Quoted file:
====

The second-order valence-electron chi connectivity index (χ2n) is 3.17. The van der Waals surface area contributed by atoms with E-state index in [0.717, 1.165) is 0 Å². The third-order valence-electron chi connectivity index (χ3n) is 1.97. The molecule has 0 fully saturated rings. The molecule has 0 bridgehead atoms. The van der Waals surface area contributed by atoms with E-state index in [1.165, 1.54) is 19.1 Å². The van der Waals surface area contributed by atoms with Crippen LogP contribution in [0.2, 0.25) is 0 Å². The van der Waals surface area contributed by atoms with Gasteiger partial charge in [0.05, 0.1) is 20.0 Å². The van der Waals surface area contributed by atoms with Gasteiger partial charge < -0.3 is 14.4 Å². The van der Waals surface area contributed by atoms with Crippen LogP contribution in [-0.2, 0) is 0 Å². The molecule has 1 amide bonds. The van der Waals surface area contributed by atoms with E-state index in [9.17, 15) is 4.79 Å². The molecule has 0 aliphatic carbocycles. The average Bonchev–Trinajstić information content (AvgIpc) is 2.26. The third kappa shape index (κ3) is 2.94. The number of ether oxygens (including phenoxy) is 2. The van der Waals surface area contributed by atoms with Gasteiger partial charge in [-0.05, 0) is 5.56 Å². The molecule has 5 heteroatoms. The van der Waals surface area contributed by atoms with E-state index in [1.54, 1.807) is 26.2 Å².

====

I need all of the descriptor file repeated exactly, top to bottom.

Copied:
The second-order valence-electron chi connectivity index (χ2n) is 3.17. The van der Waals surface area contributed by atoms with E-state index in [0.717, 1.165) is 0 Å². The third-order valence-electron chi connectivity index (χ3n) is 1.97. The molecule has 0 fully saturated rings. The molecule has 0 bridgehead atoms. The van der Waals surface area contributed by atoms with E-state index in [1.165, 1.54) is 19.1 Å². The van der Waals surface area contributed by atoms with Crippen LogP contribution in [0.2, 0.25) is 0 Å². The van der Waals surface area contributed by atoms with Gasteiger partial charge in [0.05, 0.1) is 20.0 Å². The van der Waals surface area contributed by atoms with Gasteiger partial charge < -0.3 is 14.4 Å². The van der Waals surface area contributed by atoms with Crippen LogP contribution in [-0.2, 0) is 0 Å². The molecule has 1 amide bonds. The van der Waals surface area contributed by atoms with E-state index in [9.17, 15) is 4.79 Å². The molecule has 0 aliphatic carbocycles. The average Bonchev–Trinajstić information content (AvgIpc) is 2.26. The third kappa shape index (κ3) is 2.94. The number of ether oxygens (including phenoxy) is 2. The van der Waals surface area contributed by atoms with Gasteiger partial charge in [-0.05, 0) is 5.56 Å². The molecule has 5 heteroatoms. The van der Waals surface area contributed by atoms with E-state index in [1.54, 1.807) is 26.2 Å².